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121114-oystervidBy MEGHAN NOLT

VIDEO: Revamping a Classic — an iconic eatery stays relevant in a changing marketplace.


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Editor's Letter: Power Play

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Thursday, December 11, 2014

There’s a fascinating article in the December issue of the Harvard Business Review about a profound power shift taking place in business and society. It’s a long read, but the gist revolves around the tension between “old power” and “new power” as a driver of transformation. Here’s an excerpt:

Old power works like a currency. It is held by few. Once gained, it is jealously guarded, and the powerful have a substantial store of it to spend. It is closed, inaccessible, and leader-driven. It downloads, and it captures.

New power operates differently, like a current. It is made by many. It is open, participatory, and peer-driven. It uploads, and it distributes. Like water or electricity, it’s most forceful when it surges. The goal with new power is not to hoard it but to channel it.

The authors, Henry Timms and Jeremy Heimans, don’t necessarily favor one form of power over another but merely outline how power is transitioning, and how companies can take advantage of these changes to strengthen their positions in the marketplace. 

Our Powerbook issue might be viewed as a case study in the new-power transition. This annual book of lists provides information on leading businesses, nonprofits and universities in the state. Most of the featured companies are entrenched power players now pursuing more flexible and less hierarchical approaches to doing business. Law firms, for example, are adopting new technologies and fee structures to make legal services more accessible and affordable.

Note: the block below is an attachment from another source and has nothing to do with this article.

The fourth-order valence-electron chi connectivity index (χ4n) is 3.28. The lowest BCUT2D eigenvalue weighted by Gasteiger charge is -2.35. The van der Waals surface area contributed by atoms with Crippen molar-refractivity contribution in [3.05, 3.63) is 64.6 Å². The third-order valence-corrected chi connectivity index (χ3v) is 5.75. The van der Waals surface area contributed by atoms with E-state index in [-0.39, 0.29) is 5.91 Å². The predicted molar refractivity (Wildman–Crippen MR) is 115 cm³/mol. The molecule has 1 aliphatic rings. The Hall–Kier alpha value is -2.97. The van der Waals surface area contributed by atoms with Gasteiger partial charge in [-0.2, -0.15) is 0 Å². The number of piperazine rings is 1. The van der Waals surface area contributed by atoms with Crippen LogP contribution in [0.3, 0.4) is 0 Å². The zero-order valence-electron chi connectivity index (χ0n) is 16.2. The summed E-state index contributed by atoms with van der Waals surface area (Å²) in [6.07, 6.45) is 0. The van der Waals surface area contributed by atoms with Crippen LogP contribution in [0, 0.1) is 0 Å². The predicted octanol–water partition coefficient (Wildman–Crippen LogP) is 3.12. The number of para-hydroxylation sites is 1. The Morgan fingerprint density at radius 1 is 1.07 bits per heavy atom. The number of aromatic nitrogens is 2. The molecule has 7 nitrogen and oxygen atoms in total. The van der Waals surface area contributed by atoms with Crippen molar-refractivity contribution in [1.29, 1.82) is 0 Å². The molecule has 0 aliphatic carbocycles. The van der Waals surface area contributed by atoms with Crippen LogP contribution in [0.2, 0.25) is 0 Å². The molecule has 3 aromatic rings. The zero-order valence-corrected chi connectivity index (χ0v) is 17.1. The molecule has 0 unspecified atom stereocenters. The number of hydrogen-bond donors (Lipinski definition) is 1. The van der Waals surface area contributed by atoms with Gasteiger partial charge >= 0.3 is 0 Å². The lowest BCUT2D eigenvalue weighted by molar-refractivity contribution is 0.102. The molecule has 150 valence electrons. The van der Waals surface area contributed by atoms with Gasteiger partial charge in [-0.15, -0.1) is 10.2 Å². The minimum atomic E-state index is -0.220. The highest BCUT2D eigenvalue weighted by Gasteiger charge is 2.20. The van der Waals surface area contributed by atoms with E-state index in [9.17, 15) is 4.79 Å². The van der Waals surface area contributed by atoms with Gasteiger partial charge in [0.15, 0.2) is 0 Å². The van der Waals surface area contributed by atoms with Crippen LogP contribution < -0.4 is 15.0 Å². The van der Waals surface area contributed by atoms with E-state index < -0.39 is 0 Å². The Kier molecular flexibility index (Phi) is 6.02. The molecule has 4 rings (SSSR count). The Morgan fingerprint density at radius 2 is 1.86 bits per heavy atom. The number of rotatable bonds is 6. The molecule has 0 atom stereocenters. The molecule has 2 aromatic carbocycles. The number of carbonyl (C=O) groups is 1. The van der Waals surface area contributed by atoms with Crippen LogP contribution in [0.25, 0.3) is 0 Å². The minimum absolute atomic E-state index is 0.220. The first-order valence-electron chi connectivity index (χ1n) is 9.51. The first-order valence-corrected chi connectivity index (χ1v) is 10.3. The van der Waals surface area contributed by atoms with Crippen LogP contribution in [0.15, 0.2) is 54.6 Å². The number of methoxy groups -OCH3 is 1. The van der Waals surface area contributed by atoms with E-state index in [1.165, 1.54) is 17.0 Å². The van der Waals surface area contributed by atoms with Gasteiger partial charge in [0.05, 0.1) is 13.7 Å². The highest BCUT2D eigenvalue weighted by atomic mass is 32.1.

This month we also take a look at a controversial new U.S. Securities and Exchange Commission rule requiring public companies to disclose the median pay of workers, as well as the ratio between CEO and median-worker pay. 

Part of the 2010 Dodd-Frank financial reform law, the rule will compel public companies to be more open about employee compensation, with the assumption that greater transparency will improve corporate performance and, perhaps, help address one of the major challenges of our time: income inequality.

New power is not only about strategy and tactics, the Harvard Business Review authors say. “The ultimate questions are ethical. The big question is whether new power can genuinely serve the common good and confront society’s most intractable problems.”

That sounds like a call to arms. Or a New Year’s resolution. Old power or new, the goals are the same: to be a force for positive change in the world. Happy 2015!

— Linda


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Leading with the right brain

News
Tuesday, December 09, 2014
120914-manderson-thumbBY LINDA BAKER

On the eve of the Portland Ad Federation's Rosey Awards, Matt Anderson, CEO of Struck, talks about the transition from creative director to CEO, the Portland talent pool and whether data is the new black in the creative services sector.


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Justice for All

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BY JESSICA RIDGWAY

Lawger upends the typical hourly based fee model by letting clients determine the cost.